- Seattle City Council Resolution Strongly Urges Congress to Reject 'Fast Track' for TPP
- TPP Roundup
- Rep. Loretta Sanchez: TPP is Too 'Secretive'
- USTR Must Press Enforcement of Labor Violations in Mexico
- Bargaining Update
- Flight Attendants Picket Delta, United and American for Equal Pay
- Reform Group Launches Ad Campaign to Get Corporations to Disclose Political Spending
- Shining a Light on Corruption in Politics
- TSEU Retirees Push for Full Pension
- TU Activists Raise Workers' Rights at Albuquerque Parade
- The Next CWA Town Hall Call is April 16
Members of a broad progressive coalition -- including activists from CWA, IBEW and other unions, the Sierra Club, 350 Seattle, Seattle Food for Justice and others -- packed a meeting of the Seattle City Council this week as council members unanimously voted to oppose "fast track" or Trade Promotion Authority for trade deals including the Trans-Pacific Partnership.
They applauded as council members, including Council President Tim Burgess who had reservation about the resolution when it was in committee, voted for a resolution:
CWAers were a big part of the crowd as the Seattle City Council voted unanimously to oppose "fast track" and the TPP.
". . . expressing the Seattle City Council's opposition to the current form of Trade Promotion Authority ("Fast Track"), strong concerns about draft elements of the proposed Trans-Pacific Partnership (TPP), and support of fair trade practices and agreements that protect American jobs, protect workers, protect the environment, improve the quality of life in all signatory countries, maintain the integrity and sovereignty of our judicial system, and not give multinational corporations power to undermine national and local governmental authority to create reasonable rules and regulations."
The 9-0 vote on the resolution sends a powerful message that Seattle, a trade-dependent city, wants the United States to practice 21st Century trade policy that is democratic and transparent and not a race to the bottom style agreement like the North American Free Trade Agreement that devastated jobs, the environment and communities across North America.
"The City Council strongly supports trade done right," Burgess said in a statement published in the Seattle Times after the vote. "We're asking our federal government for an updated and transparent process that can lead to an agreement that upholds these values."
Others Have Rejected "Fast Track" for TPP
Other communities, like New York City and Los Angeles, have also rejected "fast track" for the TPP. Just last week, nearby Bellingham, WA, sent a message to Congress to reject "fast track" for TPP. Just as important, the board of directors of the Democratic Municipal Officials (DMO), an organization representing 40,000 Democratic mayors, city council members and other elected municipal office holders in the United States, also approved a resolution on Friday rejecting "fast track."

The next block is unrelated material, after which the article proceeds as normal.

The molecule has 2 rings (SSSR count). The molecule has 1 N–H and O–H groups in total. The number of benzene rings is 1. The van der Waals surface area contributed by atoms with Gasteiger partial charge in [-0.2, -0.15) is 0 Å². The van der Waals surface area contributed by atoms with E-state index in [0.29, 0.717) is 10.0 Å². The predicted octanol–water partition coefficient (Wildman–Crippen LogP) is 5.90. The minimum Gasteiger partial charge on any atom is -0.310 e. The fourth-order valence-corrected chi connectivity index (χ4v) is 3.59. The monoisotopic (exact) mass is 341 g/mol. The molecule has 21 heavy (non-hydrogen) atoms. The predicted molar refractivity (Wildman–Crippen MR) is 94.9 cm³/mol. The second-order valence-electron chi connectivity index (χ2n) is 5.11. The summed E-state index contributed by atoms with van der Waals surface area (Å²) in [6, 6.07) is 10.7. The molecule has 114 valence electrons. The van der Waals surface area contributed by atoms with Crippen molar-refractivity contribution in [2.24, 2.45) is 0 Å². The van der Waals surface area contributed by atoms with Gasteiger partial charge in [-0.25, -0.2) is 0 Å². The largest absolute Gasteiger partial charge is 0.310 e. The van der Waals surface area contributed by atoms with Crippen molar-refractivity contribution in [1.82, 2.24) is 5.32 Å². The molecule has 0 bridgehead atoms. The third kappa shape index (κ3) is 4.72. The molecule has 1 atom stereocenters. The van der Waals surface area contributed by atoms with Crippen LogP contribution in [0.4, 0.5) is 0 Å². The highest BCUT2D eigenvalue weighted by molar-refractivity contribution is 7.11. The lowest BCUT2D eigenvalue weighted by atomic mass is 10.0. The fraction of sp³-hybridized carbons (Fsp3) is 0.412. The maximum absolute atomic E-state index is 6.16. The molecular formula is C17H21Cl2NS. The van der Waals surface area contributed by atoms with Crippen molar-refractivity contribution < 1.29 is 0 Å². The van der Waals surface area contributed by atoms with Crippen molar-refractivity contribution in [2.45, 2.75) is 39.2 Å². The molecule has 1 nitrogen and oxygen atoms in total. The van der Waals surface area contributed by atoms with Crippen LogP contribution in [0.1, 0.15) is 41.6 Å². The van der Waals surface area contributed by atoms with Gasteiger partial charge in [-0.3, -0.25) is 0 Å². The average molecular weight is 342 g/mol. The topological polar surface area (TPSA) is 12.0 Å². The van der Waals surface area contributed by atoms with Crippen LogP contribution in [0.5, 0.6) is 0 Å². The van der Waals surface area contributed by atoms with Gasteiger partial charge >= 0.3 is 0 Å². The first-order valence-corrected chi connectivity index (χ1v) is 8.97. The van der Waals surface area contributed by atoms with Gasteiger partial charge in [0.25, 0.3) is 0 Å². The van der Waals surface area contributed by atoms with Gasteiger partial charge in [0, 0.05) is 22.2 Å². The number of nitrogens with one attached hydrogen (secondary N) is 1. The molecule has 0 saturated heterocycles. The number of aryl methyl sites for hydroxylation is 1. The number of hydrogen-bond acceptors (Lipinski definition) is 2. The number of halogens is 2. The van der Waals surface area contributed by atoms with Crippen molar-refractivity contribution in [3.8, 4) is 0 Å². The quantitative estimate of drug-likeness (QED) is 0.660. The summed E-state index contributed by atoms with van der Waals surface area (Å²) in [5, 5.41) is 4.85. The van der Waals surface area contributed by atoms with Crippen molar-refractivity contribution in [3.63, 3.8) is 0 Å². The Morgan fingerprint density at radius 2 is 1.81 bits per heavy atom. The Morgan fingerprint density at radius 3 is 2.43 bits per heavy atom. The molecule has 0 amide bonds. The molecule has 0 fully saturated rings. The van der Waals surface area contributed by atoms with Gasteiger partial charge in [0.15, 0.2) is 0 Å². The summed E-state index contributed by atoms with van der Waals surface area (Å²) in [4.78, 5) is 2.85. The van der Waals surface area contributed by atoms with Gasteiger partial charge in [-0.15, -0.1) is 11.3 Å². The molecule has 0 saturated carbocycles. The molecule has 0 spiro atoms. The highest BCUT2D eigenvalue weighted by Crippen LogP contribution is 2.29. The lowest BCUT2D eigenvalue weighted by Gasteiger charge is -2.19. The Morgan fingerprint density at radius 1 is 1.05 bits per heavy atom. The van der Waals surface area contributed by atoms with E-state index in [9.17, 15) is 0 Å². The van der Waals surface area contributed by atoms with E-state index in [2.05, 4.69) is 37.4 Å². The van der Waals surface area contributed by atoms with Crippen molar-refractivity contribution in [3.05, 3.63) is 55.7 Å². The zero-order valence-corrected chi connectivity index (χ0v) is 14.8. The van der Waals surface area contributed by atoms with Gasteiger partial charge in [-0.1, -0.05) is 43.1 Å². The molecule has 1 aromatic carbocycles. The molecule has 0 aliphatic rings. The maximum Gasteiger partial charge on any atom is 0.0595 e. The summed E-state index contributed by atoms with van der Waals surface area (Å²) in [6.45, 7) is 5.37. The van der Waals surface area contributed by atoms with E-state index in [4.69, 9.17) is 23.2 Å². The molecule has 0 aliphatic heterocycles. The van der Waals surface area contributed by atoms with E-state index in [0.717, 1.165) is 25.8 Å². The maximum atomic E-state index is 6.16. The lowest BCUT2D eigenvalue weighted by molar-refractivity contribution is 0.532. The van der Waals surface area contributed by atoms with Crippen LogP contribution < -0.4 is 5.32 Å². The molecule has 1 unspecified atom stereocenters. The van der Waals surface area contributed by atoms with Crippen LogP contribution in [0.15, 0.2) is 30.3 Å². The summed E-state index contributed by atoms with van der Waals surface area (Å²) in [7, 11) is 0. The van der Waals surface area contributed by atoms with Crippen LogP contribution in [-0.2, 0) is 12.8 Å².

"DMO is deeply concerned about the potential adverse effects on American workers and working families from poorly designed or inadequately enforced trade agreements," says their resolution.
Meanwhile, over Congress' April recess, CWAers, activists and political allies are holding more rallies, town halls, meetings and office visits to convince wavering members of Congress to listen to their constituents and vote no on "fast track."
Over the next two weeks of Congress' April recess, CWAers and allies are holding more meeting, rallies and town hall meetings to push members of Congress to listen to their constituents and stand up for U.S. jobs and communities. Events are going on in congressional districts across California, New York, North Carolina, Texas, Maryland and other states.
In Boulder, CO, Rep. Jared Polis (D-CO 2nd District) held a public forum to discuss "fast track" for the Trans-Pacific Partnership but he made sure to stack his panel with four supporters of the proposed trade deal against one opponent, CWA research economist Ken Peres.
It didn't work. Activists from more than a dozen organizations, including CWA, the Rocky Mountain Peace and Justice Center, Sierra Club, 350 Colorado and others were on hand to make the point that "we're in favor of fair trade, not free trade."
Apparently, Polis didn't count on the audience's strong opposition to "fast track." As the Boulder Daily Camera reported, "though Peres went into the forum outnumbered, it was the other four panelist who seemed defeated by the end."
The Boulder newspaper then wrote an editorial the next day, concluding: "It is in corporate America's interest to minimize labor costs and maximize profitability. In recent years, it has been very successful in this pursuit. This has helped to create the disconnect between a soaring stock market and a sinking middle class that we see today. The principal question Polis must answer is whether there is any reason to believe the effects of the TPP would be any different.
Here's a roundup of other events:
Fast Track -- Sherrod Brown in Toledo